Green MEP's 'pancake social' call to Milton Keynes community energy project

Green MEP's 'pancake social' call to Milton Keynes community energy project

February 13th, 2018

Keith Taylor, Green MEP for the South East, visited a community energy project in Milton Keynes on Tuesday, 13 February, before joining a 'pancake social' celebration.

Back in 2015, Mr Taylor visited Milton Keynes to launch his 'Taking Back the Power' report on Community Energy. On this visit, he met with Jane Grindey of Wolverton Community Energy alongside Tim Davies, Chief Executive Officer at Camphill Milton Keynes Communities in Willen Park, where solar PV panels have since been installed.

Whilst the project has been a success, Wolverton Community Energy is facing challenges due to the reduction in Government support for uptake of renewables. Jane Grindey said:

"We're in a position where the market has become less competitive, making it harder to stack up the numbers when thinking about new installations. There is still an appetite for renewable energy in the wider community, but it is getting harder to make projects viable - we are having to be very creative."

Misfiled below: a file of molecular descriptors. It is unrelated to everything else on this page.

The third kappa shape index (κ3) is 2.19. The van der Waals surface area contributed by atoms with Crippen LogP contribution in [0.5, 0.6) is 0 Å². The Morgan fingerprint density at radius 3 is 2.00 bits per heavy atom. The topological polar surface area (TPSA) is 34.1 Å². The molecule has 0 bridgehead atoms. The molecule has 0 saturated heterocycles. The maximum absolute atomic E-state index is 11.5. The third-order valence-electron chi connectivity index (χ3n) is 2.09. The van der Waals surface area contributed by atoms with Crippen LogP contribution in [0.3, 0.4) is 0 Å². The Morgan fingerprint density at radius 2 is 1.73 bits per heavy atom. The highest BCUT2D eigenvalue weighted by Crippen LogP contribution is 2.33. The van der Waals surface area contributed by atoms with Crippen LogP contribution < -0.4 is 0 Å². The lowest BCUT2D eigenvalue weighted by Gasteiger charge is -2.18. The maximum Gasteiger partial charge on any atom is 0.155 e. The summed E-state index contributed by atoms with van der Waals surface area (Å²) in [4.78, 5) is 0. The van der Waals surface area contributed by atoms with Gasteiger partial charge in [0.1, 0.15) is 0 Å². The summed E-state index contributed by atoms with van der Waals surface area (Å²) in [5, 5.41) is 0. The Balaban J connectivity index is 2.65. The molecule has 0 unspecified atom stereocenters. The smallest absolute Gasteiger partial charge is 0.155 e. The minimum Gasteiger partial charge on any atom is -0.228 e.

Keith Taylor said:

"It is wonderful to see all that Wolverton Community Energy has achieved in the last 3 years and I am encouraged that renewable energy is helping to serve the wonderful Camphill Communities here in Milton Keynes. But we need to see more, not less investment and support from the Government if such community-led initiatives are to succeed. Whilst they continue to support fracking, offer huge subsidies to the fossil fuel industry, and back the Big 6, the prospect of a truly renewable energy future continues to look shaky."

The senior Green MEP also learned all about the work of Camphill, a community where around 70 adults with learning difficulties live and work on-site with their full-time carers. But Tim Davies explained to Keith that already the organisation is starting to feel the impact of Brexit - with it becoming harder to fill the volunteer slots that enable the community to thrive.

He explained:

"The application process is making it harder for people to come on a 1-year volunteer visa and they are simply not being made to feel welcome. If this is a sign of things to come, I am worried for the future of the community and all the activities we are able to organise thanks to our team of volunteers."

In the evening, Mr Taylor was the special guest at a Pancake Day Social at Centrecom. The Green Party MEP enjoyed a green-tinted celebration, with drinks, music, and pancakes alongside community campaigners from across Milton Keynes.

Speaking about his visit Keith Taylor said:

“It’s great to be back in Milton Keynes again enjoying the company of all my green friends at this pancake social. Earlier today, on my visit to Camphill I was truly inspired by the work there. Their principled belief in the value of humanity is a breath of fresh air in today’s troubled political climate. And seeing a large array of solar panels on the roof generating clean electricity shows the way forward for power generation. I hope to see the same community spirit continue to spread across Milton Keynes and the South East."